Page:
Question about Olympus Camedia C-60 Zoom Digital Camera
About 50% of the time, the lens will not extend when the lens cover is opened. After several tries - it works fine - then suddenly won't work at all. Just very tempromental!
SOURCE: Lens not Extending
this problem is caused because that the lens servo can`t move the unit of lens. this menssage mean that the sistem don't go out the lens. You have to sincronise the mechanism of the lens, carefully disarm the unit and review that the gears are ok.
Posted on Jan 27, 2007
SOURCE: no startup on lens cover opening
All the possible explanations you offer are appropriate. It is either a problem with the sensor that determines if the slide cover is open, or a problem with the lens preventing it from extending. If you do not get errors when you open the cover I would expect it to be the side cover sensor. Try manipulating the cover by gently twisting it and sliding it back and forth. Open and close it several times - if the switch is dirty or just out of alignment you may get some sign of life when you do this. If nothing at all happens it is probably completely failed and would require repair or replacement. Before you give up completely check online for repair sources, some cost much less then others. Google it. :) David Millier Advance Camera Repair
Posted on Feb 24, 2007
SOURCE: Lens does not always extend
Possibly dirt ingress. or dirty battery contacts.
Remove battery and clean the internal contacts in the battery chamber
An eraser on the end of a pencil is good for this
If it is damage that is causing the problem - there in nothing for you to do.
These things dont get repaired.
If still under warranty try that route.
Posted on Sep 12, 2008
i called the company (1-888-553-4448) olympusamerica.com and they told me to send it in and they will repair it for 70.95 plus a 6months warranty because i cant find my reciept. they also said what eva is wrong with it they will be able to repair it, but if u have ur warranty u can send it to them it wont cost u anything because u have ur reciept.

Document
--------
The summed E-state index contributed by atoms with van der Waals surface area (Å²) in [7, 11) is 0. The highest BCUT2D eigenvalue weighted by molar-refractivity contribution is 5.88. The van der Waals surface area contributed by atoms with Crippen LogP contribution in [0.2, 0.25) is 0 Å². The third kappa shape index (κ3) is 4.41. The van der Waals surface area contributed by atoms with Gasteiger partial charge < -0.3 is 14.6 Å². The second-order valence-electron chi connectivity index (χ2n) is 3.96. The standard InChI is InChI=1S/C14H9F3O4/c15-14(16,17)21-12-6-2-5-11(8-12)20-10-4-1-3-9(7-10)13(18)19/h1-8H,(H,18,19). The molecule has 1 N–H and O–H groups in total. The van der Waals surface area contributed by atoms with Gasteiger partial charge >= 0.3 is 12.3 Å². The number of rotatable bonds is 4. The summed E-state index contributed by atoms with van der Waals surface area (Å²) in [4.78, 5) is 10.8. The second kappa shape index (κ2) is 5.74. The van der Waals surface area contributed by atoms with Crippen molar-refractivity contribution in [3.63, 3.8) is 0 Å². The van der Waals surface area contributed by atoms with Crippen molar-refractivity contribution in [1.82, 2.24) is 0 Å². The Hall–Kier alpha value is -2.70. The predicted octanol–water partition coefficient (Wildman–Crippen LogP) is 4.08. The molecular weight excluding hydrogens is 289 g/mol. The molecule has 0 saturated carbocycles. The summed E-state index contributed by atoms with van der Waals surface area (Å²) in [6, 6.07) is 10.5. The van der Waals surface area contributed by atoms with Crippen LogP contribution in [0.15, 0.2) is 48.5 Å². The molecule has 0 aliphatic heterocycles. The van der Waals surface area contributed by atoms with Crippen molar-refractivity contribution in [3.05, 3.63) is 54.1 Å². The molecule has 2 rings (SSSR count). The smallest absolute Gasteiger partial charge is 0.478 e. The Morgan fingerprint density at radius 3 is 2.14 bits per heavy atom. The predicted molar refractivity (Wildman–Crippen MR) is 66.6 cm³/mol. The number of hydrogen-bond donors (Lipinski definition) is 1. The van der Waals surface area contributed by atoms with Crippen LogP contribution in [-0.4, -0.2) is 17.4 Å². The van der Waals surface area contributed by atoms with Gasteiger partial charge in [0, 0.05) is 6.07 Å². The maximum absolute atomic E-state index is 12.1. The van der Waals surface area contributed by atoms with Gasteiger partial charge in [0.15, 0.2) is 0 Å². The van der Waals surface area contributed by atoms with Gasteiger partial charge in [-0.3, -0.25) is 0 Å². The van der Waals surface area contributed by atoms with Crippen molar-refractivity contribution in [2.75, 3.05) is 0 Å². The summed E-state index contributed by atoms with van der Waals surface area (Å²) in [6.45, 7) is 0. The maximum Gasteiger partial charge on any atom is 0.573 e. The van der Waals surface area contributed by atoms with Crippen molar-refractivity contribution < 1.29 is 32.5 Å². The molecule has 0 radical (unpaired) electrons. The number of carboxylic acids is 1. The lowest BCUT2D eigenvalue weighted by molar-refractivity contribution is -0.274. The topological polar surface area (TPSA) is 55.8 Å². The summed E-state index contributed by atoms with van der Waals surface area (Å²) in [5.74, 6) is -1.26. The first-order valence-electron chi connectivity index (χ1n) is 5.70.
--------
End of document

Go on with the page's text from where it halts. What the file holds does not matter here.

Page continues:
Posted on Mar 23, 2009
Your problem may be due to weak/worn out batteries or corrosion on the battery contacts inside the camera which can prevent the full power of the batteries from flowing into the camera. Try this free fix before you do anything else: remove the batteries and wipe the camera contacts firmly with a dry cloth (heavy corrosion may require cleaning with a wire brush, steel wool, or sandpaper). Remove any residue that may have fallen into the battery compartment during cleaning, then wipe both ends of the batteries and place them back in the camera. This cleaning clears the problem about 90% of the time. If it doesn't work for you, chances are that your batteries need to be replaced because they're just too worn to properly power the camera. And then, of course, there's the possibility that your camera may have a problem that requires professional repair.
Posted on Sep 27, 2009
You are probably suffering from the most common fault with the MJU 300/400 range of cameras. If you can still see pictures from your memory card when you use the quick view button, then this is a good indication that the software of the camera is operating perfectly. However the camera switches to photo capture mode when the lens cover is moved back. It is a common fault with these cameras that the black plastic armature operated by the sliding action becomes loosened from the case resulting initially in the cover becoming sloppy and causing the lens to keep closing erratically. More importantly the plastic armature which is positioned to operate a tiny Surface Mounted switch can cause the fragile plastic 'nib' to break off. It is this switch that in effect turns the camera on. If this is what has happened, it is the most common fault, there is very little that can be done as a DIY repair unless you have access to speciallised SMD soldering equipment, experience in this type of repair and most importantly a source of supply for the SMD switch. I have as yet been unable to identify the type or supplier myself. The alternative is to take the camera to an authorised repair shop. This is the expensive route but you might be able to keep the costs down by making it obvious that you know what the fault is etc.
Posted on Dec 24, 2009
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